Women with severe menopausal symptoms are likely to experience significantly greater cognitive decline than their counterparts with mild menopausal symptoms, according to a cross-sectional study in the journal Menopause.
The authors from Panjab University in Chandigarh, India, noted that menopause is accompanied by unfavorable physical, physiological, and psychological consequences.
The major goal of the study was to assess whether the cognitive performance of women is sensitive to the severity of menopausal symptoms.
The study comprised 404 women, aged 40 to 65 years, from the rural areas of district Rupnagar, Punjab, North India.1
For menopausal symptoms, the Greene Climacteric Scale (GCS) recorded the presence and intensity of 21 menopausal symptoms, whereas a 30-point questionnaire of the Hindi version of the Mini-Mental State Examination (MMSE) gauged global cognitive performance.
Women with severe menopausal symptoms, as reflected by a higher total GCS score, had significantly lower mean values for orientation, registration, and attention, compared to those with mild menopausal symptoms: 8.11 vs 8.90 (P < 0.001); 2.77 vs 2.91 (P < 0.001); and 4.31 vs 4.48 (P < 0.01), respectively.
Also, lower mean values for recall and language/visuospatial skills: 2.26 vs 2.53 (P < 0.05) and 7.13 vs 7.91 (P < 0.001), respectively.
After adjusting for age, marital status, and educational status, the multivariate linear regression model determined that severe depression and greater sexual dysfunction were the 2 factors significantly linked to lower MMSE scores.
Other studies have concluded that the coexistence of anxiety, depression and sexual dysfunction in women can be 1 of the underlying causes of poor or impaired cognitive functioning.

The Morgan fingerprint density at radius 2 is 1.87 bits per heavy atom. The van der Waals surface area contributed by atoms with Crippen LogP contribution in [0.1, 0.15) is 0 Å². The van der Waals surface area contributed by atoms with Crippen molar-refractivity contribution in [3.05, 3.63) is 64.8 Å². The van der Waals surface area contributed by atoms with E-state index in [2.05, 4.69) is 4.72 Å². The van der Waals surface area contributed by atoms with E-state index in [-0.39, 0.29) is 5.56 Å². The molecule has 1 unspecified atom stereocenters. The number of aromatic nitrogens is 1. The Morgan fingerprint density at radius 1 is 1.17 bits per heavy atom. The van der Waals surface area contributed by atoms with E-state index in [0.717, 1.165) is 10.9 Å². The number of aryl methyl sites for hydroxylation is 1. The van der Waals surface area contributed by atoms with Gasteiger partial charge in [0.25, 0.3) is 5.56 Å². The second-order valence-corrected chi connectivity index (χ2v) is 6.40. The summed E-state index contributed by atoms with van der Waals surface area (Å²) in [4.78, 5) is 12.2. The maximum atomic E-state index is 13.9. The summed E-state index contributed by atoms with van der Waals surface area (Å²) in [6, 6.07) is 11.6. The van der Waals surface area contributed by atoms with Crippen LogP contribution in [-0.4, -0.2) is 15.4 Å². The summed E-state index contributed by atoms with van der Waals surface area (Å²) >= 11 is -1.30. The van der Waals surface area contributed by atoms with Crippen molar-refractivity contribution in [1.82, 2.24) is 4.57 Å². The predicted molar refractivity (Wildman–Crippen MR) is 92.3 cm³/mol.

On the other hand, the current study found that severe vasomotor symptoms remained the non-predictor of cognitive performance in all the cognitive domains, except for the attention domain of the MMSE scale.
Several other studies have also reported no significant connection between vasomotor symptoms and memory performance in women, according to the current authors.
“The mechanism associated with cognitive decline among mid-life women experiencing vasomotor symptoms is the increased level of cortisol after the occurrence of hot flashes which leads to decline in memory functions of the brain,” they wrote.
Still, the present study does not allow for the evaluation of the causal relationship between menopausal symptoms and poor cognitive scores in women. In addition, using Stages of Reproductive Aging Workshop criteria would have provided detailed classification criteria for categorizing women into different menopausal stages.
Furthermore, using more specific cognitive evaluation tools would have offered better insight into the cognitive performance of women, according to the authors, as would objectively measuring the number of hot flashes instead of relying on self-reported responses and recall bias.
Hence, the authors advocate large longitudinal and cross-sectional studies to clarify the associations found in their study.
“An increase in longevity has resulted in a substantial proportion of women in their postreproductive phase for an extended period,” wrote the authors. “However, the lack of awareness of menopausal related symptoms, absence of counselling, and adequate medical interventions often deprive them of good quality of life.”
Study results can help rural health services plan specific programs to remedy menopausal-related issues and help many silent sufferers.